in News Departments > People
print the content item

The Massachusetts Clean Energy Center (MassCEC) has a new chief.

Alicia Barton McDevitt has been appointed as the organization's executive director and CEO by Rick Sullivan, Massachusetts' secretary for energy and environmental affairs.

Prior to joining MassCEC, Barton McDevitt served as deputy commissioner for policy and planning at the Massachusetts Department of Environmental Protection. She also served in other various positions, including assistant secretary for environmental review, Massachusetts Environmental Policy Act (MEPA) director, and deputy general counsel at the Massachusetts Executive Office of Energy and Environmental Affairs from 2007 to 2011.

Barton McDevitt replaces outgoing CEO Patrick Cloney, who is leaving the organization to pursue new opportunities in the private sector, MassCEC notes. As the founding CEO, Cloney launched the organization in 2009 and established it as a clean energy deployment and workforce development advocate.

IowaDeptEconDevel_id1863

Helukabel_id1908
Latest Top Stories

Smart Community Engagement: Twelve Tips Every Wind Developer Should Know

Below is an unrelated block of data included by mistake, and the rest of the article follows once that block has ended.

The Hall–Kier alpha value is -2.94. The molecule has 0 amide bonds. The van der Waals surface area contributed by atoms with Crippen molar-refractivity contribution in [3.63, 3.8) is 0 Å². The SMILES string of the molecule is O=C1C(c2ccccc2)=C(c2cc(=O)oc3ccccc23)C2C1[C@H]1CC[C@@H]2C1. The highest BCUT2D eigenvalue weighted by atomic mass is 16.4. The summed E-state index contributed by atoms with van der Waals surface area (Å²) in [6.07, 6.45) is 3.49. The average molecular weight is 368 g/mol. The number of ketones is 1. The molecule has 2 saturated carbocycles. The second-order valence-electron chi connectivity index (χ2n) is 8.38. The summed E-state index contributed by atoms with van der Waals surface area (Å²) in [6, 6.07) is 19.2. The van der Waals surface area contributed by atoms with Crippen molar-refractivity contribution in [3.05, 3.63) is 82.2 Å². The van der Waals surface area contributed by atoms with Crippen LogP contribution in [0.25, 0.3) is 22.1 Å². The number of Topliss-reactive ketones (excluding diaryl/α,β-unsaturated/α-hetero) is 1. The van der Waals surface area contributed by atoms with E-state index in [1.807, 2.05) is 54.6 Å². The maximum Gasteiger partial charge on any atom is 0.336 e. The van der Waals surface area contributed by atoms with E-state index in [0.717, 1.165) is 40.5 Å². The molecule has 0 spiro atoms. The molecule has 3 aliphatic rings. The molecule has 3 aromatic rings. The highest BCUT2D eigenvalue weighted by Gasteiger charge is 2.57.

Community engagement helps ensure a project runs smoothly, but it can also save developers money and even lead to a more successful wind industry overall.


Bird Groups Target LEEDCo's Icebreaker Offshore Wind Pilot

Two bird conservation groups that helped halt a wind project earlier this year argue that Lake Erie Energy Development Corp.'s (LEEDCo) 18 MW offshore demo poses a major risk to regional wildlife.


Report Disputes U.S. Agency's Renewable Energy Projections

A new analysis from the Sun Day Campaign says renewables are slated to provide 16% of U.S. generating capacity by 2018 - over 20 years earlier than forecast by the Energy Information Administration.


Kansas Renewables Mandate Survives Yet Another Attack, But Is It Too Early To Celebrate?

Over the past three years, some legislators have tried to either weaken or repeal the state's renewable portfolio standard, which requires Kansas utilities to reach 20% renewables by 2020.


AWEA Highlights U.S. Wind Success Stories Of 2013

Despite a 92% drop in new capacity last year, the sector still has myriad reasons to celebrate, according to a new report from the American Wind Energy Association.

UEA_id1896
Acciona_id1907
WomenofWind_id
JLG_id1900
bonfiglioli_id1913
AWEA_id1886